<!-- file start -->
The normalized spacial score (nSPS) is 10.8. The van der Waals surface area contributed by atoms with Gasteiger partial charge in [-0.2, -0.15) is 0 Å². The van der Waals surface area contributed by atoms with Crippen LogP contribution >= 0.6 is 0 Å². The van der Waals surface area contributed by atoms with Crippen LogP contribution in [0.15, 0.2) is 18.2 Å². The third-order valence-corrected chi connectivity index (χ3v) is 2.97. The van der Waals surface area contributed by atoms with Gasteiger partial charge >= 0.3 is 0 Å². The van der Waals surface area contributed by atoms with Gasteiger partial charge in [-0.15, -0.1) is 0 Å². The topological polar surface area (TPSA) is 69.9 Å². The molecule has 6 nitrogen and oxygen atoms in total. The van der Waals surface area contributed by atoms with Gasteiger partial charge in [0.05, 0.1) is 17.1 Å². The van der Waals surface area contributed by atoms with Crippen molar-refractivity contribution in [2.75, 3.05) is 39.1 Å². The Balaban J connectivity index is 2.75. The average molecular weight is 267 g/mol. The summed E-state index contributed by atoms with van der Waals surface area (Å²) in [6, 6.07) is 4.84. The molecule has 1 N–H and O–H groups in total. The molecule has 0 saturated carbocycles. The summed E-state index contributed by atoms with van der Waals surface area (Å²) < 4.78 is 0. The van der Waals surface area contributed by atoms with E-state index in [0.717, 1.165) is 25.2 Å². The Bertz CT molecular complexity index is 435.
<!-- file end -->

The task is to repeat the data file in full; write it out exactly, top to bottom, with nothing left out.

The normalized spacial score (nSPS) is 10.8. The van der Waals surface area contributed by atoms with Gasteiger partial charge in [-0.2, -0.15) is 0 Å². The van der Waals surface area contributed by atoms with Crippen LogP contribution >= 0.6 is 0 Å². The van der Waals surface area contributed by atoms with Crippen LogP contribution in [0.15, 0.2) is 18.2 Å². The third-order valence-corrected chi connectivity index (χ3v) is 2.97. The van der Waals surface area contributed by atoms with Gasteiger partial charge >= 0.3 is 0 Å². The van der Waals surface area contributed by atoms with Gasteiger partial charge in [-0.15, -0.1) is 0 Å². The topological polar surface area (TPSA) is 69.9 Å². The molecule has 6 nitrogen and oxygen atoms in total. The van der Waals surface area contributed by atoms with Gasteiger partial charge in [0.05, 0.1) is 17.1 Å². The van der Waals surface area contributed by atoms with Crippen molar-refractivity contribution in [2.75, 3.05) is 39.1 Å². The Balaban J connectivity index is 2.75. The average molecular weight is 267 g/mol. The summed E-state index contributed by atoms with van der Waals surface area (Å²) in [6, 6.07) is 4.84. The molecule has 1 N–H and O–H groups in total. The molecule has 0 saturated carbocycles. The summed E-state index contributed by atoms with van der Waals surface area (Å²) < 4.78 is 0. The van der Waals surface area contributed by atoms with E-state index in [0.717, 1.165) is 25.2 Å². The Bertz CT molecular complexity index is 435.